• You are right about (3). Let's forget about it. I still prefer (1), but here is what I suggest: Let's use (3) as long as this work is in it's active phase. When our changes are more or less set and this page shifts from a work page to a reference page, then we can use (1) for the few comments we will want to keep. BTW, (3) has a small limitation: each editor who adds his comment will have to create a new box, you can't put the double pipe characters on a separate line. --davitof 2006-12-13

Just something I threw together in an hour of free time, but perhaps it can help some people... attachment:CSGOperaThing.html (note: Right-click save this, then load the local file - don't try to load it directly from here, it won't work.) -- BrianSchweitzer 05:54, 14 November 2007 (UTC)

Re Genre_title. My feeling is that restricting the first part to be purely the genre title would not allow many natural, useful and common titles. What about the composer's work numbering? In 'Symphony No. 4', the 'No. 4' would not be allowed. A Brandenburg Concerto would be something awkward like 'Various Instrument Concerto, BWV ... "Brandenburg Concerto No. 1' - technically more correct of course but not easy to understand for users. Do we really want 'Opera, KV 527 "Don Giovanni"'? As to the suggestion to move operas elsewhere, CSG is already complex enough, we shouldn't have different styles for different genres. --joseba 2007-01-12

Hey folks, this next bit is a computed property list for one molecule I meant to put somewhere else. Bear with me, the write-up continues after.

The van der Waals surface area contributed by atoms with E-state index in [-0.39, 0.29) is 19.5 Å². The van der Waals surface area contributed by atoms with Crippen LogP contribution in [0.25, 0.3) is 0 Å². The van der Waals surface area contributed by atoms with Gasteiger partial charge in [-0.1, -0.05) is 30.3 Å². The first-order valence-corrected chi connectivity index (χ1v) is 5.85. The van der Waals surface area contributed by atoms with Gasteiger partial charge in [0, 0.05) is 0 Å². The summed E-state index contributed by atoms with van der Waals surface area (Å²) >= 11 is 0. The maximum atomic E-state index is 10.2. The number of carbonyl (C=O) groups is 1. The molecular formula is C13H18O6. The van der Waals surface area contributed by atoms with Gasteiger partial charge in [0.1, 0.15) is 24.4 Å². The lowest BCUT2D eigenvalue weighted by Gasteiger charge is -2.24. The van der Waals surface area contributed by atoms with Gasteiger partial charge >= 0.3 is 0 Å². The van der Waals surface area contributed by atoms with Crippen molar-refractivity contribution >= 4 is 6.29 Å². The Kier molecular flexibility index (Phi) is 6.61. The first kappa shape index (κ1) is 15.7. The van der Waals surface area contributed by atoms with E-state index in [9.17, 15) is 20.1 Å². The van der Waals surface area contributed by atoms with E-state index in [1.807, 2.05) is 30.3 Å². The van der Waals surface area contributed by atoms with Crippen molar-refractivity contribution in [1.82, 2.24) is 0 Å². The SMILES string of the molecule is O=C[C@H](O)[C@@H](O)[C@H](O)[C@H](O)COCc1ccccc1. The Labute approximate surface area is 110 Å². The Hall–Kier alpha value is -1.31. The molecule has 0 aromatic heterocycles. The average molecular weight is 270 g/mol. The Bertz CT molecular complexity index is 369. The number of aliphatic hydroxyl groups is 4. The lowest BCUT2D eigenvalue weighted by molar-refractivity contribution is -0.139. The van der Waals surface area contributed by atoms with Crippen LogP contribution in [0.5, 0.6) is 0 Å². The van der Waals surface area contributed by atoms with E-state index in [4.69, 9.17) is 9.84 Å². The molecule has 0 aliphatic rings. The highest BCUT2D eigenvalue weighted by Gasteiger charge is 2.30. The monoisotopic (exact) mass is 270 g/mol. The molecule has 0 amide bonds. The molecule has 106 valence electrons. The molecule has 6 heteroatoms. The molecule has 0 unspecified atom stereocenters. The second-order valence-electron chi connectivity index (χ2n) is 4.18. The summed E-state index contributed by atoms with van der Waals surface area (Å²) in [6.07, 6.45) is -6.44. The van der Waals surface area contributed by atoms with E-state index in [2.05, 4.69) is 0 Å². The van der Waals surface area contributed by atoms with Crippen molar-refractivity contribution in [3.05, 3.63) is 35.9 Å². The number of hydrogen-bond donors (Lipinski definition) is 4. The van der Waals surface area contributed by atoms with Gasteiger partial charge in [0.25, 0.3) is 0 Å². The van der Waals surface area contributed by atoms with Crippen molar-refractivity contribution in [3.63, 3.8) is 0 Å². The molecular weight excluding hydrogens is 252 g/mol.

• You are right that there are cases where we should admit other formulations. Leivhe's suggestion is a programmer's point of view. I think it will be a good thing if it is implemented in CSG (a "hard" hierarchical structure). This will allow us for example to find all the operas from different composers, which we can't currently do. This will also allow ordering the works from a composer by catalogue number, which for some composers is useful because the catalogue reflects the composition date. I suggest that WorkAliases would allow us to access the data in a more natural way when applicable. In the meanwhile, we must accept more natural formulations when these can't be avoided. About the Opera, I think the current rules already are very different from the rest of classical repertoire: no catalogue number, no key indication, no movement indication, we allow for differences in how the title is formulated (how many of the words are used), the track splitting varies wildly from one release to another... So I feel that rather than complicating CSG with all these exceptions, it would much more user-friendly to put them in a separate page. I am not convinced there would be other separations to implement, but opera is definitely special IMO.--davitof 2007-01-14